War of the Rebellion: Serial 016 Page 0717 Chapter XXIV. CAMPAIGN IN NORTHERN VIRGINIA.

Search Civil War Official Records

Casualties in Ewell's Division - Continued.

Command. Killed. Wounded. Missing. Aggregate

Battle of Ox

Hill,

September 1.

Lawton's

brigade:

13th Georgia 1 1 ---- 2

31st Georgia 1 3 ---- 4

38th Georgia 1 2 ---- 3

60th Georgia ---- 2 ---- 2

61st Georgia ---- 1 ---- 1

Early's

brigade:

13th Virginia 4 13 2 19

25th Virginia ---- 3 ---- 3

31st Virginia 1 7 ---- 8

52nd Virginia 1 1 ---- 2

Trimble's

brigade:

12th Georgia 1 1 ---- 2

21st Georgia 1 9 ---- 10

15th Alabama ---- 4 ---- 4

21st North ---- 4 ---- 4

Carolina

Courtney ---- 1 ---- 1

Artillery

Hays' brigade:

5th Louisiana 12 21 ---- 33

6th Louisiana 9 32 ---- 41

7th Louisiana 3 15 ---- 18

8th Louisiana 3 17 2 22

14th Louisiana 6 14 1 21

RECAPITULATION

FOR DIVISION.

Lawton's 3 9 ---- 12

brigade

Early's brigade 6 24 2 32

Trimble's 2 19 ---- 21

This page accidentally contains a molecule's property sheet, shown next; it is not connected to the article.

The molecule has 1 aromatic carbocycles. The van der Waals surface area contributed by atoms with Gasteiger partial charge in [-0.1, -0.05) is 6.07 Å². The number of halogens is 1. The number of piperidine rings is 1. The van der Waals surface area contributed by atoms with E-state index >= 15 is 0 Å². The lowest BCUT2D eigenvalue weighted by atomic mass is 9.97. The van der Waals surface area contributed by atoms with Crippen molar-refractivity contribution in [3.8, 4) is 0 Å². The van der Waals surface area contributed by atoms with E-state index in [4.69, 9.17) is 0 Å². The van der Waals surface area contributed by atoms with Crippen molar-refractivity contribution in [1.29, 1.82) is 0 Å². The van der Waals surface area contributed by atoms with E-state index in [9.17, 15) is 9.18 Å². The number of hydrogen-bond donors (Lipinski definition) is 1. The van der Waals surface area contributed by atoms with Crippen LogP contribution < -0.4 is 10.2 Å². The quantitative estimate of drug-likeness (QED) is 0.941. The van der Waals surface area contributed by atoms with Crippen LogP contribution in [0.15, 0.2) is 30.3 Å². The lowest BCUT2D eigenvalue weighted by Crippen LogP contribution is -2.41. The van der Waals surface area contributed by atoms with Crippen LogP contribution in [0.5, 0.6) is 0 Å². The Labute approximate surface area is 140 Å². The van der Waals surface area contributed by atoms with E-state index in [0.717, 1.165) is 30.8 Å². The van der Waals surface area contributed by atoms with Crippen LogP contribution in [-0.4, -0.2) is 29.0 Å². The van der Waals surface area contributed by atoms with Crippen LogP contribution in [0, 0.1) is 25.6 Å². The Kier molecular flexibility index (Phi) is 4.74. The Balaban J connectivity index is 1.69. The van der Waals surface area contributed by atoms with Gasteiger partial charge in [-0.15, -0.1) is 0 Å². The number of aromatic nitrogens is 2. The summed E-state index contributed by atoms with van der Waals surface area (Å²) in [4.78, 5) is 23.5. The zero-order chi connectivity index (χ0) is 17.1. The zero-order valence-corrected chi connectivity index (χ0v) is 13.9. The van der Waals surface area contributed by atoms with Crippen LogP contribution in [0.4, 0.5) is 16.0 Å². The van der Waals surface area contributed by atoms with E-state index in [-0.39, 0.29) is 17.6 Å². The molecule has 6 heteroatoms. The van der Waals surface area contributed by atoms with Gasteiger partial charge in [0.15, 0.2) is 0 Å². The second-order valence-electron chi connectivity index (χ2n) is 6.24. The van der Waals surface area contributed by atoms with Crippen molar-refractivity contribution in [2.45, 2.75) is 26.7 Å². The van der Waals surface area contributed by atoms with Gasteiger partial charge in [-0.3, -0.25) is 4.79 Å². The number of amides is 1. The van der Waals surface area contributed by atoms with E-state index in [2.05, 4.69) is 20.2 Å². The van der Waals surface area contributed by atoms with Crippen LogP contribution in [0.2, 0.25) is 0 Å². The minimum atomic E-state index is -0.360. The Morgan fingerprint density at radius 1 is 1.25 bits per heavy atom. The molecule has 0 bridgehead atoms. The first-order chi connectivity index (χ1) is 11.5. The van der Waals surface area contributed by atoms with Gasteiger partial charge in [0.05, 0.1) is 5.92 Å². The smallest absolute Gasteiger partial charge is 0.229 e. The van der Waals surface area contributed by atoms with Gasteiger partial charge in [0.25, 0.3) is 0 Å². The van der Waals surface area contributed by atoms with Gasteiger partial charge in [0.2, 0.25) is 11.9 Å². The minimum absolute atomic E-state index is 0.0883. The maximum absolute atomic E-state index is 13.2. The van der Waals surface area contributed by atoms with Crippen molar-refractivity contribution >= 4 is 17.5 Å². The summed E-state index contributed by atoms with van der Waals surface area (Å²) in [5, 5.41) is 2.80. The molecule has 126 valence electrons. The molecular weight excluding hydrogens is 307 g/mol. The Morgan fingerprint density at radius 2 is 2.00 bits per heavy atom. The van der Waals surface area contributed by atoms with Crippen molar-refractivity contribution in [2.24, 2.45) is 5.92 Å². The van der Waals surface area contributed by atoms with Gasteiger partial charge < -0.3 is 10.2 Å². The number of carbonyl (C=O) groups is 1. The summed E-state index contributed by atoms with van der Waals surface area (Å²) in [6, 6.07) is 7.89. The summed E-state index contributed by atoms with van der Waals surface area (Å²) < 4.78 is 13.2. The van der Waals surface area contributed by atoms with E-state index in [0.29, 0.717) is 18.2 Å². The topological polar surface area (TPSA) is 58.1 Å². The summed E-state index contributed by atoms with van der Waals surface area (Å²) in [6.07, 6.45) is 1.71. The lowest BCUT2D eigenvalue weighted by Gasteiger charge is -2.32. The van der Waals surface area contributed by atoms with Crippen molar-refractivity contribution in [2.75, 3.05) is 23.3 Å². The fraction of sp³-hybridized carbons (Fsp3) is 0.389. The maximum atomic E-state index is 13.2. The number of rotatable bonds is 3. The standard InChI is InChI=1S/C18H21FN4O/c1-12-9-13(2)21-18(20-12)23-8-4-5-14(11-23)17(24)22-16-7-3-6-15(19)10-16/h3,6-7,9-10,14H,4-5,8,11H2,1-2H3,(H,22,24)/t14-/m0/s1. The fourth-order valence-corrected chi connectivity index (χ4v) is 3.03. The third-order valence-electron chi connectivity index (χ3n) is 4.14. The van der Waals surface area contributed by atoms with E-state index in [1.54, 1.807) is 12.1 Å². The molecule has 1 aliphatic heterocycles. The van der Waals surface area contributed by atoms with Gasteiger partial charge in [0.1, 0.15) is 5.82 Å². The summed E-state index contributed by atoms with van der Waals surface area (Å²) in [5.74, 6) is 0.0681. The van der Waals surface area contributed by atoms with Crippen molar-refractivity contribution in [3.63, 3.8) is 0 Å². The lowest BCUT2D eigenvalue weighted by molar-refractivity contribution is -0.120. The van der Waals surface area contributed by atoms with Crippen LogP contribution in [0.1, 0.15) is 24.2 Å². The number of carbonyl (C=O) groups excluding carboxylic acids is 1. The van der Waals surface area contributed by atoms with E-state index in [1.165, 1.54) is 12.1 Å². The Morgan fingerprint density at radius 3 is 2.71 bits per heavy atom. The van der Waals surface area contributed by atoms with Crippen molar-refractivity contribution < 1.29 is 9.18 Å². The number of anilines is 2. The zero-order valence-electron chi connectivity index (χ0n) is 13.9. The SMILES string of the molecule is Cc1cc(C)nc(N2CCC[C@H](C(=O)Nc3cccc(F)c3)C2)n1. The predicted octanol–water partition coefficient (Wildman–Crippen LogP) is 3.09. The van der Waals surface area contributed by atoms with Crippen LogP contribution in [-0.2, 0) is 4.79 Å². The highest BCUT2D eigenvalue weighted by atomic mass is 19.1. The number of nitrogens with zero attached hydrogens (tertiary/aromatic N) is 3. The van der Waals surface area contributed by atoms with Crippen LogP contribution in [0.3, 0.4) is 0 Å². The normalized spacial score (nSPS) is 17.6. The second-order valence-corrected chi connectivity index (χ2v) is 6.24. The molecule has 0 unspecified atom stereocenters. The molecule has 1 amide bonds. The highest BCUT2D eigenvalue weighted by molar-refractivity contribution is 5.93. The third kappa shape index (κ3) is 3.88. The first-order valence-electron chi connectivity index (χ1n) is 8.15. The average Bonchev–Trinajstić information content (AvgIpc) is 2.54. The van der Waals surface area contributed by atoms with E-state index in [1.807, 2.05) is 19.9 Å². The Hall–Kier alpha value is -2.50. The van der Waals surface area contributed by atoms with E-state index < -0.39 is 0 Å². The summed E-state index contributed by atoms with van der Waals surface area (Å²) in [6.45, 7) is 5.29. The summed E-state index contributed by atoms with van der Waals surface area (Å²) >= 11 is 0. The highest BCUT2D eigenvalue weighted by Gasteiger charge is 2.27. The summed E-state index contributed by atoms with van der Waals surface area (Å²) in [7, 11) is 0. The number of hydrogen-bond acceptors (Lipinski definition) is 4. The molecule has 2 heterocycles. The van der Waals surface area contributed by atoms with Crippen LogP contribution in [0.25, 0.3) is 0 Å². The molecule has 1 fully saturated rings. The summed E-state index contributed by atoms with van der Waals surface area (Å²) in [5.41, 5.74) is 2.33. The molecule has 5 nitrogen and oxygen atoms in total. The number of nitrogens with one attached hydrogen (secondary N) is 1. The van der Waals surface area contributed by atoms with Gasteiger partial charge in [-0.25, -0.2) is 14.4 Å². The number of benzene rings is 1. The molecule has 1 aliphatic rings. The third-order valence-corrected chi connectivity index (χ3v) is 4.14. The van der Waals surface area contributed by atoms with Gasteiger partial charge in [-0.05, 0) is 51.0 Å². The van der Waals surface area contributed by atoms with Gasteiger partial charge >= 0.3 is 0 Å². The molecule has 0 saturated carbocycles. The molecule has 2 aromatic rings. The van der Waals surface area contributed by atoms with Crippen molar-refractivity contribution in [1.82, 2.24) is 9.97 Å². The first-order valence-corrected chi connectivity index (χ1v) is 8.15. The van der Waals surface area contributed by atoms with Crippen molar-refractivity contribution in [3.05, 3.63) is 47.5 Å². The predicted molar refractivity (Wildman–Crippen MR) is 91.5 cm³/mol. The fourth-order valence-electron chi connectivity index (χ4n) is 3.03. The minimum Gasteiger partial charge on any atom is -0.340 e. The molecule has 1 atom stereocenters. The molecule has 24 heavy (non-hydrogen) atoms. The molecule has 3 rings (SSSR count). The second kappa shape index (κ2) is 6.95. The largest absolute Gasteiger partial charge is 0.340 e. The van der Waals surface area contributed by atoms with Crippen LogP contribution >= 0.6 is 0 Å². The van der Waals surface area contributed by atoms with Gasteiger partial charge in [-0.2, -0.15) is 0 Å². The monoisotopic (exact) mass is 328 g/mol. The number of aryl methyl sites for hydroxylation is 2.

brigade

Hays' brigade 33 99 3 135

Total 44 151 5 200

Numbers 191. Report of Colonel Henry Forno, Fifth Louisiana Infantry, commanding Hays' Brigade, of operations August 26 - 29.

CAMP NEAR PORT ROYAL, VA., January 2, 1863.

GENERAL: Hays' brigade, under my command, arrived at Bristoe Station, on the Orange and Alexandria Railroad, at 6 p. m. August 26, 1862, and was ordered to attack and destroy the railroad trains then approaching the station, they being supposed to contain troops. The duty was promptly performed, and the brigade lay on their arms until daylight on the 27th, at which time I made a reconnaissance to the front in force, when, finding the enemy embarking their troops, attacked them with artillery. After doing some damage the enemy succeeded in getting their train off. I then returned, leaving the Sixth Louisiana Regiment (Colonel [H. B.] Strong on picket 2 miles in advance, the Eighth Louisiana Regiment (Major [T. B.] Lewis) 1 mile nearer the main line, with orders to Colonel Strong, should the enemy advance, to skirmish to the rear with the Eighth, who were directed to destroy the railroad bridges and as much of the track as possible; to retire in good order under cover of our artillery. This duty was performed to my entire satisfac-